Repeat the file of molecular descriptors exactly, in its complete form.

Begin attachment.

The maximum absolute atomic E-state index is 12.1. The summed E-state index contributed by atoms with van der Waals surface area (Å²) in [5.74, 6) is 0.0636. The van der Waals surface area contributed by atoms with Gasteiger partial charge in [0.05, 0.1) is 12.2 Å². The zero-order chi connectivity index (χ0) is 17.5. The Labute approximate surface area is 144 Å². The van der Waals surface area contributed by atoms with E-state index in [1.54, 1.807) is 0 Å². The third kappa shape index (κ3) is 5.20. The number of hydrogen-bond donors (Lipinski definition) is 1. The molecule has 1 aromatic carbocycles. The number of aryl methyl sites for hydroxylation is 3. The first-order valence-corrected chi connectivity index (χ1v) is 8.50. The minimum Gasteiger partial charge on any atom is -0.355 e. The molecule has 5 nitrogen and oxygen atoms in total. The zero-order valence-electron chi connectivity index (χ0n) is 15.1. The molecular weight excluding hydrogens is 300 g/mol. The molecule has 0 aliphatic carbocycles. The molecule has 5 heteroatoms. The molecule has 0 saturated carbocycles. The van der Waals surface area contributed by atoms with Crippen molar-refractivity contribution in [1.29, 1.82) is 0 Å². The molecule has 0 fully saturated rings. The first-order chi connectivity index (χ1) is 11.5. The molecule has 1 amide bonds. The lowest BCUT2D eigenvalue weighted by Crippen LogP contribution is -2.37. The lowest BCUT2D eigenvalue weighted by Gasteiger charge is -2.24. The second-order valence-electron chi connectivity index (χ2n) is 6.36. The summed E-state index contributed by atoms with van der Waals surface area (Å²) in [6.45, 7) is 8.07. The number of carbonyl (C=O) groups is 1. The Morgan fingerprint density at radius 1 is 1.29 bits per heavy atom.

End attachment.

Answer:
The maximum absolute atomic E-state index is 12.1. The summed E-state index contributed by atoms with van der Waals surface area (Å²) in [5.74, 6) is 0.0636. The van der Waals surface area contributed by atoms with Gasteiger partial charge in [0.05, 0.1) is 12.2 Å². The zero-order chi connectivity index (χ0) is 17.5. The Labute approximate surface area is 144 Å². The van der Waals surface area contributed by atoms with E-state index in [1.54, 1.807) is 0 Å². The third kappa shape index (κ3) is 5.20. The number of hydrogen-bond donors (Lipinski definition) is 1. The molecule has 1 aromatic carbocycles. The number of aryl methyl sites for hydroxylation is 3. The first-order valence-corrected chi connectivity index (χ1v) is 8.50. The minimum Gasteiger partial charge on any atom is -0.355 e. The molecule has 5 nitrogen and oxygen atoms in total. The zero-order valence-electron chi connectivity index (χ0n) is 15.1. The molecular weight excluding hydrogens is 300 g/mol. The molecule has 0 aliphatic carbocycles. The molecule has 5 heteroatoms. The molecule has 0 saturated carbocycles. The van der Waals surface area contributed by atoms with Crippen molar-refractivity contribution in [1.29, 1.82) is 0 Å². The molecule has 0 fully saturated rings. The first-order chi connectivity index (χ1) is 11.5. The molecule has 1 amide bonds. The lowest BCUT2D eigenvalue weighted by Crippen LogP contribution is -2.37. The lowest BCUT2D eigenvalue weighted by Gasteiger charge is -2.24. The second-order valence-electron chi connectivity index (χ2n) is 6.36. The summed E-state index contributed by atoms with van der Waals surface area (Å²) in [6.45, 7) is 8.07. The number of carbonyl (C=O) groups is 1. The Morgan fingerprint density at radius 1 is 1.29 bits per heavy atom.